K-Gr 4-An informative and interesting look at how belly buttons are formed and how they differ on people and the animals that have them. Using clear, concise language, Batten explains that only mammals have navels. She describes how a fetus develops in its mother's uterus and how an umbilical cord works. Many examples of creatures with belly buttons are provided, from the largest, the blue whale, to the smallest, the bumblebee bat that "weighs no more than a penny." The colorful acrylic illustrations, often spread across two pages, add to the text, particularly the detailed drawings of animals. Unfamiliar words are italicized and defined in a glossary. This inviting book is useful for both reports and answering kids' questions.-Doris Losey, Tampa-Hillsborough County Public Library, Tampa, FL Copyright 2004 Reed Business Information.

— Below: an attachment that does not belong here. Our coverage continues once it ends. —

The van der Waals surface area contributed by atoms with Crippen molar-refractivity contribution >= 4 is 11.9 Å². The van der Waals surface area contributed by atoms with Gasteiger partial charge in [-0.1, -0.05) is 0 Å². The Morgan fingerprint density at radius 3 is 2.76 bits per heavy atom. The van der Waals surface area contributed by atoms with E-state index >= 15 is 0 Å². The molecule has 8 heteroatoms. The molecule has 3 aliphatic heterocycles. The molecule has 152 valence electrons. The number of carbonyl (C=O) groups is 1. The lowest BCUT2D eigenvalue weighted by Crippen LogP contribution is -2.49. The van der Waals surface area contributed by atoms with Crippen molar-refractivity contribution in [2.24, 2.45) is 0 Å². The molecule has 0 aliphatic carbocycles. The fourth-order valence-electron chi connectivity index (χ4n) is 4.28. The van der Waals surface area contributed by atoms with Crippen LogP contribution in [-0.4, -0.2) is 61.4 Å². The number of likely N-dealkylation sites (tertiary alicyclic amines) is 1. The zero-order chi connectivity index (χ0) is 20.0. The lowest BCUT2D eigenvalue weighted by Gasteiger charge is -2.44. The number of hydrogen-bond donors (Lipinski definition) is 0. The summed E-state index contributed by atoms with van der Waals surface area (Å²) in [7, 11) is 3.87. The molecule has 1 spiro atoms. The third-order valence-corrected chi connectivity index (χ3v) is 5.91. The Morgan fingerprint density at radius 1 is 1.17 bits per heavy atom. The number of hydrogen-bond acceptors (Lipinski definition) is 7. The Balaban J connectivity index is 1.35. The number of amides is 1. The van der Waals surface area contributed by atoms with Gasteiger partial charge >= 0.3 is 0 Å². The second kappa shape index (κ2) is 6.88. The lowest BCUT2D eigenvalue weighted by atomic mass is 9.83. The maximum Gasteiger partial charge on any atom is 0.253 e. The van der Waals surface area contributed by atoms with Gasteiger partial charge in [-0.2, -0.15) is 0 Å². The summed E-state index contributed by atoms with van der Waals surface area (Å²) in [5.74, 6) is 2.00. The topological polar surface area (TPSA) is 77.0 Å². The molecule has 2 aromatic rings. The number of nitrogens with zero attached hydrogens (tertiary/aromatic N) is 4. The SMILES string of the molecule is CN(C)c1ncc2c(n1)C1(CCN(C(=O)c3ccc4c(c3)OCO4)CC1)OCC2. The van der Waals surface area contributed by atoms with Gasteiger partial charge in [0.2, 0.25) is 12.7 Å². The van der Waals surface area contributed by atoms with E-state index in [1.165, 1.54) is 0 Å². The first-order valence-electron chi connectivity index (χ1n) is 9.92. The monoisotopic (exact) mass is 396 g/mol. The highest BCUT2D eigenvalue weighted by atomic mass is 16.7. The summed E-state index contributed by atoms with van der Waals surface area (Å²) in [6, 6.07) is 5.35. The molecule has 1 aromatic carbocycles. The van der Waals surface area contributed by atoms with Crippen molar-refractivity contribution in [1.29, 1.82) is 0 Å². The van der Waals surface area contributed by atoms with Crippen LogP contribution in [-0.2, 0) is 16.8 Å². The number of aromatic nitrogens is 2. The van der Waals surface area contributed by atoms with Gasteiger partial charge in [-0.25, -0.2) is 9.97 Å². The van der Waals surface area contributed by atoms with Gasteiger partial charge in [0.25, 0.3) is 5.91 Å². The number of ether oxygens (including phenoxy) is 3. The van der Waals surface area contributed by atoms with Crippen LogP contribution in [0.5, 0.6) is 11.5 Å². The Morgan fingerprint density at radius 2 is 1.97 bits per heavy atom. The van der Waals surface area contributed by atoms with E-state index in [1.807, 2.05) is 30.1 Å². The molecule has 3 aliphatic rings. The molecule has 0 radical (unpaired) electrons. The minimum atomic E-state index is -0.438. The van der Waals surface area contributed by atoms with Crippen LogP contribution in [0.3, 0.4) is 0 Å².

Batten introduces the characteristics that set mammals apart from other animals. Belly buttons are just the starting point for a fascinating look at how mammals develop. In-utero cross-sections of a human baby and a baby dolphin help young readers visualize the connection between mother and offspring. Colorful facts, such as the gestational times for different mammals, the various sizes of the babies when they are born, and the largest and smallest mammals in the world, will appeal to the animal-lover in every child. A glossary defines the words found in italics. Bond's paintings are detailed and realistic, accurately portraying the animals, both inside and out, and placing them in their natural environments. Each animal is shown gently nurturing its offspring, especially the human families, whose delight in their newest member is plain to see. An especially wonderful book to share with youngsters awaiting the birth of a sibling, and a great addition to the nonfiction library collection. (Picture book/nonfiction. 4-10)